Older Drivers and Night Vision – What You should Know

Aging is an exciting and mysterious process full of change. Your eyesight is just one of the many physical aspects that transforms with age, especially where your night vision is concerned. Understanding the effects of aging on your night vision can help you make safer driving decisions.

Cataracts

As you age your eyes can develop cataracts, which is a clouding of the lens. Cataracts dim your vision, especially in the dark. A patient with cataracts may feel like they are wearing sunglasses even during the day, and this effect is even worse at night. Cataracts can also cause a halo or glare around objects, making night driving quite dangerous. Your eye care professional can spot the early signs of cataracts during your annual eye exam, and develop a treatment plan that will fit your lifestyle.

Macular Degeneration

In Age-Related Macular Degeneration (AMD), deposits can build up in the macula, the part of your retina responsible for the center part of your vision. The retina can become detached here, which  results in a missing spot in the central part of your vision. This can occur so gradually that you don’t notice your sight diminishing until the loss is advanced. This is another strong case for a yearly eye exam.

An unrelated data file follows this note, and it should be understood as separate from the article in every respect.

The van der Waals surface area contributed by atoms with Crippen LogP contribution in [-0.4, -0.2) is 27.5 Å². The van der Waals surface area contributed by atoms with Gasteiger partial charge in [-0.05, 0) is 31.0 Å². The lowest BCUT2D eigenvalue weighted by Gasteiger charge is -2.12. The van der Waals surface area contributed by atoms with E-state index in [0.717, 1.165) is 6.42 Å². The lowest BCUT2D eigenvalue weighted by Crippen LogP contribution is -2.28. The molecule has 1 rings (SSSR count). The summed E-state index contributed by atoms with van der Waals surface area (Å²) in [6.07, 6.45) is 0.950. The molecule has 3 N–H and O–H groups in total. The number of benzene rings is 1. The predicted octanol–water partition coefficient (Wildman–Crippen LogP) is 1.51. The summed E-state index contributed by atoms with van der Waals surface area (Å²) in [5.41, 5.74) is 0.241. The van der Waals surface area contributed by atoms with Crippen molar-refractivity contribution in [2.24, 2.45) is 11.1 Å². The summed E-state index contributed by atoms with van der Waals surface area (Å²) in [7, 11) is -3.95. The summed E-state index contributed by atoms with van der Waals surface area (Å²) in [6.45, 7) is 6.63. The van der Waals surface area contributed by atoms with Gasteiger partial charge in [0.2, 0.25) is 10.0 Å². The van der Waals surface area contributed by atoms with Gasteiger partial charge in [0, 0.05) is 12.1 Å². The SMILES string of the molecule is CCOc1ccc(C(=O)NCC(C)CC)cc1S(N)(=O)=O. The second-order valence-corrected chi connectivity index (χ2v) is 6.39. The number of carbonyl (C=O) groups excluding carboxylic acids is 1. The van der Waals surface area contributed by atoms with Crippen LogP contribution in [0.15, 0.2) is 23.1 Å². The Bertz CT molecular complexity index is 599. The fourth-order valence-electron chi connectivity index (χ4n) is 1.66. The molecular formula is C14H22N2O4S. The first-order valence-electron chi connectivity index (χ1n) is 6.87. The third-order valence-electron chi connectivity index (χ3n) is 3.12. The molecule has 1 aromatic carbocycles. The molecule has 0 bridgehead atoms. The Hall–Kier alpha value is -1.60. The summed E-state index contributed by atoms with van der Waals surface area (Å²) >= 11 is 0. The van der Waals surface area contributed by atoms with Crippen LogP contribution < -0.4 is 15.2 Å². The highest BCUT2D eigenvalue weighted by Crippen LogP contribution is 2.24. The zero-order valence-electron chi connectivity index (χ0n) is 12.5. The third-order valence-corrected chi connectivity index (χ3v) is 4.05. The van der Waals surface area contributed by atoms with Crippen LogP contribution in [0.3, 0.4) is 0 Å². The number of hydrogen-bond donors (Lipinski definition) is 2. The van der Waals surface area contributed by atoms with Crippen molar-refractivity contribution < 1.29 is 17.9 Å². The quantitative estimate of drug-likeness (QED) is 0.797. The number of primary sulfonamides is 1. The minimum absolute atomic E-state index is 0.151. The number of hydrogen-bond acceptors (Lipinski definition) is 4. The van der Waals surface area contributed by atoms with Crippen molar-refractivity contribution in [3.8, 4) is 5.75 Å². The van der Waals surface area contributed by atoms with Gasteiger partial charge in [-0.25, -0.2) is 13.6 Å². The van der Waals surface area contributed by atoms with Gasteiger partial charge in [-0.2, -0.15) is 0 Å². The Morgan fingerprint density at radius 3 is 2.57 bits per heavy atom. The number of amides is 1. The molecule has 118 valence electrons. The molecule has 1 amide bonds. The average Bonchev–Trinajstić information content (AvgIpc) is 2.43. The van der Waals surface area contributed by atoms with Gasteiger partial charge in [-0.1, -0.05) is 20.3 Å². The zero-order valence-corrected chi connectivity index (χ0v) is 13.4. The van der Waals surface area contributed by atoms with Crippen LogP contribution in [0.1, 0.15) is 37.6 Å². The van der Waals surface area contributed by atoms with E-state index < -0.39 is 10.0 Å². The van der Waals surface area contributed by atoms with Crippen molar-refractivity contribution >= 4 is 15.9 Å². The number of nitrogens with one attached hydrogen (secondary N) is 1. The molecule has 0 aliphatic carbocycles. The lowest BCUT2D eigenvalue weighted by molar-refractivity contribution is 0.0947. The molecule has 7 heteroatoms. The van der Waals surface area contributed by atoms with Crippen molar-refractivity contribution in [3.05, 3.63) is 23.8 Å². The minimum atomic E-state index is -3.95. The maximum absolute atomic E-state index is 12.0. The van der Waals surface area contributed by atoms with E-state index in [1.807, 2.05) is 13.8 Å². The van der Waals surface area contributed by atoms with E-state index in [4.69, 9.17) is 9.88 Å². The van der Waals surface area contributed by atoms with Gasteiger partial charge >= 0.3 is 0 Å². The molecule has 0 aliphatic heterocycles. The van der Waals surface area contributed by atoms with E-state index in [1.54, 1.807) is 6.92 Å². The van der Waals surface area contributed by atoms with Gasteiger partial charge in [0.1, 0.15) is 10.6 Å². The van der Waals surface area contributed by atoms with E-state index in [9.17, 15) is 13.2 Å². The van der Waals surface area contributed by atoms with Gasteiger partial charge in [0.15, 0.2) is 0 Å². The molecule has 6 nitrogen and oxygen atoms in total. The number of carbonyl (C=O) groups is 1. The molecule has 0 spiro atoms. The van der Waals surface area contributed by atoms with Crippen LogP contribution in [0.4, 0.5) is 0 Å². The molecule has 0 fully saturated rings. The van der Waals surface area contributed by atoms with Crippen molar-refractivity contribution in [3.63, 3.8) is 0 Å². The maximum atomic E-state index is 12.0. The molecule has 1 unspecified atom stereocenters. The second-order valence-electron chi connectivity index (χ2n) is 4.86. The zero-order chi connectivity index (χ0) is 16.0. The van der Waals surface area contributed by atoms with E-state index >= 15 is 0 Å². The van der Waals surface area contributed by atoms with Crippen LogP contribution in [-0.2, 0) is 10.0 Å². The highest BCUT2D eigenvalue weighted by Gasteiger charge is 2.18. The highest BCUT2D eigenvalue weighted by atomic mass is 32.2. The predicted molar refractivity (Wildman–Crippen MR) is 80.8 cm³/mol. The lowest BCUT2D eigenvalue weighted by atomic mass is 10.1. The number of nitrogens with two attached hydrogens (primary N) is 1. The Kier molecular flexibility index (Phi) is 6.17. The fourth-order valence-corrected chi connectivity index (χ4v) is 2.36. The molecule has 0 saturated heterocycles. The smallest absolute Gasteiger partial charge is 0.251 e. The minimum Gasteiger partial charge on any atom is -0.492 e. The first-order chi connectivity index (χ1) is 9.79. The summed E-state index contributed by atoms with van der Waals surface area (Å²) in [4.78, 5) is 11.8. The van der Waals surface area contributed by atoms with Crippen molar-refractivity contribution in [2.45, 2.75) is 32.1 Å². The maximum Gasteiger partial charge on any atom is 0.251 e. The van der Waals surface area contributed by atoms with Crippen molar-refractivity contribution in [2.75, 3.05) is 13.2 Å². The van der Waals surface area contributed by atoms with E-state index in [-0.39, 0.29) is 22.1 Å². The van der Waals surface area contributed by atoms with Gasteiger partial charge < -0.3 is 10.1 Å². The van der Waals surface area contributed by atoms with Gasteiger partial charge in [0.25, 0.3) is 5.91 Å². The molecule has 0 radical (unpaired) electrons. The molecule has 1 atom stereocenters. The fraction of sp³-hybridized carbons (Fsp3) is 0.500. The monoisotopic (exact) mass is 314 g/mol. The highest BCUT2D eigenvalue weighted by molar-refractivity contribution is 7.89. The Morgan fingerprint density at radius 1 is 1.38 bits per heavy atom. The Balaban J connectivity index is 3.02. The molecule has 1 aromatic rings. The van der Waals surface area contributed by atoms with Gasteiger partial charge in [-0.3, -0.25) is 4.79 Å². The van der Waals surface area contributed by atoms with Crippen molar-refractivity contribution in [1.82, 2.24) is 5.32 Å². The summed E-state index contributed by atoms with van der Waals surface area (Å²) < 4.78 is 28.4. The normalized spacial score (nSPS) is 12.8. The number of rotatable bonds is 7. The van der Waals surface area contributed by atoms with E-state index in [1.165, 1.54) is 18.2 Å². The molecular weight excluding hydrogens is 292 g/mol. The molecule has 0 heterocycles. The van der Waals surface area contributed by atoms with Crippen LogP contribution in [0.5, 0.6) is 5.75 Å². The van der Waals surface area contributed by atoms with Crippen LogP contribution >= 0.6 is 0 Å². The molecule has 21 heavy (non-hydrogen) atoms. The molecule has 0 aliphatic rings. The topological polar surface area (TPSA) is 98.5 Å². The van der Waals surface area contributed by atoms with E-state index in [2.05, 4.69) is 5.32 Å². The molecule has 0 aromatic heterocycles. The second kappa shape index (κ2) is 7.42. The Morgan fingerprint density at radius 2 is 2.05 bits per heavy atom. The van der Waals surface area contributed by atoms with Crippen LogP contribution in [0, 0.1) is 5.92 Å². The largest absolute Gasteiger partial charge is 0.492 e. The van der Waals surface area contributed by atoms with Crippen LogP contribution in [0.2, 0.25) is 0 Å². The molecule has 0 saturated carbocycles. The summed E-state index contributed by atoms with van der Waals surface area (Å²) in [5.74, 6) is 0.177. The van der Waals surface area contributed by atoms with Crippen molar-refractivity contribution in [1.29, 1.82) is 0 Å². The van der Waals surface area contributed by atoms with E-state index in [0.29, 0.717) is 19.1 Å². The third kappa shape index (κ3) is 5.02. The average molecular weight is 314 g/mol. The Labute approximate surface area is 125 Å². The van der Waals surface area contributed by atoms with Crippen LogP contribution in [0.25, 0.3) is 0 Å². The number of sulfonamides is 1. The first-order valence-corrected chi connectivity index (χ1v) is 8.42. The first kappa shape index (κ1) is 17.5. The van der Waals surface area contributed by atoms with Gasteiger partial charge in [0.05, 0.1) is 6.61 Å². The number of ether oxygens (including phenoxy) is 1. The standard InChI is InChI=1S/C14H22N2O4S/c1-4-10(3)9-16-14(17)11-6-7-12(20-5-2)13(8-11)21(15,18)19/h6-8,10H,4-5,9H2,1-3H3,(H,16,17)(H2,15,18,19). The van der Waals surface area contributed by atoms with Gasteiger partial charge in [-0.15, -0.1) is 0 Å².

Glaucoma

Glaucoma is a condition where rising eye pressure damages the optic nerve. Since this occurs without pain or noticeable symptoms in its early stages, it can result in permanent blindness or very serious vision loss before the patient is aware of what is happening. A routine eye exam is your best chance in preventing the progression of glaucoma, especially for older Diabetic patients.

Natural Age-Related Eye Changes

The normal course of aging causes your pupils to shrink. The narrowed pupils allow less light to enter the eye and the patient again feels like they wearing sunglasses. Near or farsightedness may continue to get worse as you age, and you’ll find that you cannot as easily adapt to transitions from light to dark. Shadowy areas can nearly become blind spots as the eye cannot quickly adjust to low light, creating dangerous circumstances for night driving.

The best strategy to maintain excellent eye health as you age is to have a yearly eye exam. Your eye doctor will give you suggestions for safe night driving, plus can identify potential problems early on, helping you to retain your vision for many more years.

 

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